A Faint Crown Overhead
By Calvin L. Chrisman
As small, fairly faint constellation overhead on summer nights has a number of rich myths associated with it. It is called Corona Borealis, the crown of the north (not to be confused with Corona Australis, the crown of the south). It is known to some as a crown, to others as a cup or a camp circle or as a magical castle to the Welsh. To find it, go out after sunset on a fairly dark night and start with the Big Dipper. Follow the arc of the handle of the Dipper to a bright star known as Arcturus (“arc to Arcturus”). Corona Borealis is about twenty degrees east of Arcturus. Hold your right hand out at arm’s length with your fingers spread and place your thumb near Arcturus. Point your little finger toward the east and it should be near a semi-circle of stars. This is Corona Borealis. You should notice the bright star Vega almost directly overhead and a little farther from Corona Borealis than Arcturus is on the other side.
The most widely known legend about this constellation is Greek myth that it is the crown of princess Ariadne of Crete. She was the half-sister of the terrible Minotaur, a monster with the body of a human and the head of a bull. Using a magic ball of thread, she helped the hero Theseus find his way through a labyrinth to kill the Minotaur and they then ran off together. Theseus abandoned her on the island of Naxos. The god Dionysus heard her cries and fell in love with her. They were married and she wore this crown at their wedding. Their marriage was a happy one with four sons. When Ariadne died, Dionysus placed the crown in the heavens in her memory.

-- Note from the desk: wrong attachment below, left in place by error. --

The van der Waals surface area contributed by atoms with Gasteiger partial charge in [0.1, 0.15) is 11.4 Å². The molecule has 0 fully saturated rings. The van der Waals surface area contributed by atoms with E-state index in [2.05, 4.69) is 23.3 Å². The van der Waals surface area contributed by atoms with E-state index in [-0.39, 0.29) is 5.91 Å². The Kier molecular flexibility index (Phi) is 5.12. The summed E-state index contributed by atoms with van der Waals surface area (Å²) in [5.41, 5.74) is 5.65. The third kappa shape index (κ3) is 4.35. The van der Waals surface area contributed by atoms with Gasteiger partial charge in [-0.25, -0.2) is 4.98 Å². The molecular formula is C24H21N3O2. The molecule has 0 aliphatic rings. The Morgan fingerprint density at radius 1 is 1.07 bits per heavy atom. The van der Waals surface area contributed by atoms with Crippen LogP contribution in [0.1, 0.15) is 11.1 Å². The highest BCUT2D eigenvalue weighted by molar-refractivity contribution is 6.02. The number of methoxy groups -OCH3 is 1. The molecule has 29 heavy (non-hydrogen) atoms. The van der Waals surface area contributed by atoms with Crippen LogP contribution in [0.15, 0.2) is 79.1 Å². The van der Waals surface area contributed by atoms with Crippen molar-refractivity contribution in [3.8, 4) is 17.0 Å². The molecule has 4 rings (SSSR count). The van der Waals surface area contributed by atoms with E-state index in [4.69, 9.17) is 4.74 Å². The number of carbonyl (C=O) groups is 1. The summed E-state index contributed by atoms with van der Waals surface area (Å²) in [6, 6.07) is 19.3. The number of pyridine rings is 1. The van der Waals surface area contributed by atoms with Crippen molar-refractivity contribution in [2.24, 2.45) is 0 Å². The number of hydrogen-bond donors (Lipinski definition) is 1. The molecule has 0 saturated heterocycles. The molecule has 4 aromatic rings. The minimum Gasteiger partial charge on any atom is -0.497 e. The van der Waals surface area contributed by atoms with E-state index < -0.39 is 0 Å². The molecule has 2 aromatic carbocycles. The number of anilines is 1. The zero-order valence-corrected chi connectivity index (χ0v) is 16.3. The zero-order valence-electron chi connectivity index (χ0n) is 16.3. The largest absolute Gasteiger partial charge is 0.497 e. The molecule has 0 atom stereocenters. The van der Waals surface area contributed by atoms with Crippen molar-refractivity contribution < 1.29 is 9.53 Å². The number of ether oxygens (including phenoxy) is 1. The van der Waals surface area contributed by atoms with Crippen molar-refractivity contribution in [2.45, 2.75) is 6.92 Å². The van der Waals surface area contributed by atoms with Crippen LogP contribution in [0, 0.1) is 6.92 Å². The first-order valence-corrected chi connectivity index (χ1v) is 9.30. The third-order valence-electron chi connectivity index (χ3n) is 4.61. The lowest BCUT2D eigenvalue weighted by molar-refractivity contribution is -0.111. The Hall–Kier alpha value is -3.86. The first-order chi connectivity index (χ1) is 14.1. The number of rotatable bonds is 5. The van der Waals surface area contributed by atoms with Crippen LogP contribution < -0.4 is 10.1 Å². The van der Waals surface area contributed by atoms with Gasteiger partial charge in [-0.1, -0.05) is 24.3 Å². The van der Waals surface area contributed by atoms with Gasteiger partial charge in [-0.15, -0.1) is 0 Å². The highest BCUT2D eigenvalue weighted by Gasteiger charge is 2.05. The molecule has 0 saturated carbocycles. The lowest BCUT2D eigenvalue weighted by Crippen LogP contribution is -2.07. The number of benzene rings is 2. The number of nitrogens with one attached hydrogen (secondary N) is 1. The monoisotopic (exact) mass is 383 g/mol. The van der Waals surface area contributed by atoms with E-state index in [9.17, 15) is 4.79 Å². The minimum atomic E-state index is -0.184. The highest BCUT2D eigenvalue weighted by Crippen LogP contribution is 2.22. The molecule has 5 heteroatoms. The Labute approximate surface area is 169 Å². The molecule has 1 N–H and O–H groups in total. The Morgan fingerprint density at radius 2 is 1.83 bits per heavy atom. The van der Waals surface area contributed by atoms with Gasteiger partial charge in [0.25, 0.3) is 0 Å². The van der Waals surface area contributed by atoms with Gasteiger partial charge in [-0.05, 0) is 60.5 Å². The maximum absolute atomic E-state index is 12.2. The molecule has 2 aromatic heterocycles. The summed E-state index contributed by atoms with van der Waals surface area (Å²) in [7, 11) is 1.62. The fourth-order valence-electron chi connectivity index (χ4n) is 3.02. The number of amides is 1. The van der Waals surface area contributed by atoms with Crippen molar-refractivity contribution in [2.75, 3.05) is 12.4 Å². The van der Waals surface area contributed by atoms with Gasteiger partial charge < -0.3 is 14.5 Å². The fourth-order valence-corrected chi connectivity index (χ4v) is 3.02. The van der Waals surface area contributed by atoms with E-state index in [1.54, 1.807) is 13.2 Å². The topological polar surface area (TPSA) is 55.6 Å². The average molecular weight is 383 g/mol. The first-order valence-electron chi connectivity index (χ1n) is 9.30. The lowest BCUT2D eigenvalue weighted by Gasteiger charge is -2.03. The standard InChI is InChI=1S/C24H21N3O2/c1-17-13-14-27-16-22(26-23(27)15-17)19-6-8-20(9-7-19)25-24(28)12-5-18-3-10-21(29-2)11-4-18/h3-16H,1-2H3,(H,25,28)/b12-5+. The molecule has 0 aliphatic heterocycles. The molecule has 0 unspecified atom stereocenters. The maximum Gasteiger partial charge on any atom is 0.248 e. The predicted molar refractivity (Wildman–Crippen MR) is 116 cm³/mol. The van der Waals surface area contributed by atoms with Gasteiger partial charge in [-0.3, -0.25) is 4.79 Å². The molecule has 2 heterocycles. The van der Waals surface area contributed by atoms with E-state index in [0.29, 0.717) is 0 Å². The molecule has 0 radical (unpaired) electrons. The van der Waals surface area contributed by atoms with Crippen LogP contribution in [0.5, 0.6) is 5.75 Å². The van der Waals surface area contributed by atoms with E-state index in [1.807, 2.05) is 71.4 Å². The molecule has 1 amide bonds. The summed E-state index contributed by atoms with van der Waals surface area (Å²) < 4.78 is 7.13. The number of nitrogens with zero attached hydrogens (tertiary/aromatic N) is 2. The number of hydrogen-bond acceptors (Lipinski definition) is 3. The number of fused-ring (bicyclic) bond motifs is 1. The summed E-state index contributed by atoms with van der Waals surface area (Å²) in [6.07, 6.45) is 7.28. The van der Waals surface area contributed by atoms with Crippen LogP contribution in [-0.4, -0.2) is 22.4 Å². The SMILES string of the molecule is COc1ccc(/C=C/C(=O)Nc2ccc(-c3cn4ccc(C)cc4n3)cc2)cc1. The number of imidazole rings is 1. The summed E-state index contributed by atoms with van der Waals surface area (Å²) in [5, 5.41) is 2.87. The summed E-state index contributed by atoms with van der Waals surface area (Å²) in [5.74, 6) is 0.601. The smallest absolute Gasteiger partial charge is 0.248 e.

In Arab mythology, these stars are seen as a beggar’s bowl. The Shawnee Indians see it as a camp circle since they arranged their camps in a semi-circular shape. They believe this is the circle of a heavenly body of sisters who once came down to Earth to dance. A warrior spirited away the most beautiful of the sisters. They fell in love and married while the others returned to their place in the heavens. Finally, in Welsh myths it is known as Caer Arianrhod, the Castle of the Silver Circle. This was the heavenly home of the Welsh goddess Lady Arianrhod who gave birth to two sons by magical means.
If you were able to find Arcturus, continue the arc to another bright star, Spica. Spica shines with a wonderful blue tone. On the evening of July 15th, the first-quarter Moon will be very close to Spica. If you happen to be in parts of Central or South America on that date, you can watch the Moon occult (cover up) Spica. If you have your binoculars handy, on the evening of July 21st, bright Venus will be very close to Regulus, the heart of Leo the lion in the west just after sunset. The next morning, in the east, Mars and Jupiter will be close together an hour before dawn. Binoculars will help here too.